His analysis of the design of the mind explores three stages or loops, with the last achieving a creative mind. However, so often, this state is rarely achieved within large corporate structures, 99% of executive teams mess up at critical moments, entirely unconsciously.

On a more positive note, Dr Allder believes that design is a social process and should be fully embedded in any social system. To understand the design of the mind gives insight into our unconscious behaviour and a way forward beyond the analytical is the power of a lesson from ancient times – to connect with our hearts.
View Dr Steven Allder’s presentation on SlideShare

Shirley Cramer, Chief Executive of the Royal Society of Public Health, has a daunting agenda to challenge widespread health lifestyle issues – smoking, drinking, inactivity and obesity – and the associated costs to the NHS annually of around £14 billion. RSPH advocates parity between mental and physical health and has evaluated aspects of how deprivation skews lifestyles.

The RSPH study “Health on the High Street” began by attributing a score – a ‘Richter scale’ of health impact – to various types of outlet. Leisure centres scored best followed by health clubs, libraries and unexpectedly, pubs. The worst offenders were payday loan shops, closely followed by bookmakers, fast food outlets and tanning salons.

This methodology was then applied to various high streets across the country with a close correlation between the overall score of the outlets and the levels of health impact locally. Results were published widely leading to some local authorities asking RSPH for assistance in improvements. Several recommendations have been drawn from the study among which are changes to planning powers for local authorities, legislation to allow differential business rates for healthier outlets and clear nutrition and calorie information at fast food shops.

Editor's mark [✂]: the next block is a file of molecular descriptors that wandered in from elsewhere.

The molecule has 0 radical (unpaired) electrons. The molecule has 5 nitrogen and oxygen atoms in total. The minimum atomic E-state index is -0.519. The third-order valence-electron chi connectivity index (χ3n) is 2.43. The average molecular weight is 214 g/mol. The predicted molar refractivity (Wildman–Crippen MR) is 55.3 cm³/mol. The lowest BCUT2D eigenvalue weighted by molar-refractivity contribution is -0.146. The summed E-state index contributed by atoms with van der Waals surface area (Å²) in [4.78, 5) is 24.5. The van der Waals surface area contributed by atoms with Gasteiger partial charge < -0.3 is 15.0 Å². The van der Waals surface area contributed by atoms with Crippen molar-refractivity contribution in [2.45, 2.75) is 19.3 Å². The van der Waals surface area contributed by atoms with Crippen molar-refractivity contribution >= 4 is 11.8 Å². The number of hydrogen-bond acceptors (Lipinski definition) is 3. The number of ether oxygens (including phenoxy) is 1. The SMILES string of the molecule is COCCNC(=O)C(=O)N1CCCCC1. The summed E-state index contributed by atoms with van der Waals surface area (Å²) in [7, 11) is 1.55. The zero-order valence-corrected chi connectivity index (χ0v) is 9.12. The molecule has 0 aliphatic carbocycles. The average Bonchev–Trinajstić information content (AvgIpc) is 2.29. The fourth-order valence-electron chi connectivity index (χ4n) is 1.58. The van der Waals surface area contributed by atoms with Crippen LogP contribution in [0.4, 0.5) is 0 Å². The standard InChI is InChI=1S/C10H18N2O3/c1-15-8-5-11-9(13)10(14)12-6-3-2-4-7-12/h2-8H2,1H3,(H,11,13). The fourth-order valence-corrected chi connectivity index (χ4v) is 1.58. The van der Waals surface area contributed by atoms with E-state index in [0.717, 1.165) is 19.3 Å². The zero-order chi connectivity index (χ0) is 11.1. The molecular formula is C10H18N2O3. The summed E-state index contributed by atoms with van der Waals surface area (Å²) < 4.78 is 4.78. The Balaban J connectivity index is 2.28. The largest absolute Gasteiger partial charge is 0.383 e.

View Shirley Cramer’s presentation on SlideShare

Vivienne Parry works with Genomics England as Head of Engagement. Over the last few years, the cost and speed of genome sequencing has reduced dramatically and given rise to a government sponsored programme called the 100,000 Genomes Project.

Genomics England is owned by the Department of Health and is leading the world with the aspiration to source genomics information from about 75,000 people by 2017. The ethical and data security challenges are many but the study opens up an entirely innovative approach to treatment and prevention.

The possibility of personalised medicine is within reach as genomics aspires to allow individual targeted identification and diagnosis. Vivienne Parry cited five cases of neonatal diabetes, whose condition might have been treated with the same regime: genomic analysis allowed personal assessments leading to five different and individualised treatments.

The 100,000 genomes project has the potential to change the face of medicine and treatment with ever increasing sophistication and techniques: in the future, genomics information may be possible with hand-held technology, with the subject being asked to ‘spit in a box’ – with the amusing working title of ‘Min-ion’.
View Vivienne Parry’s presentation on SlideShare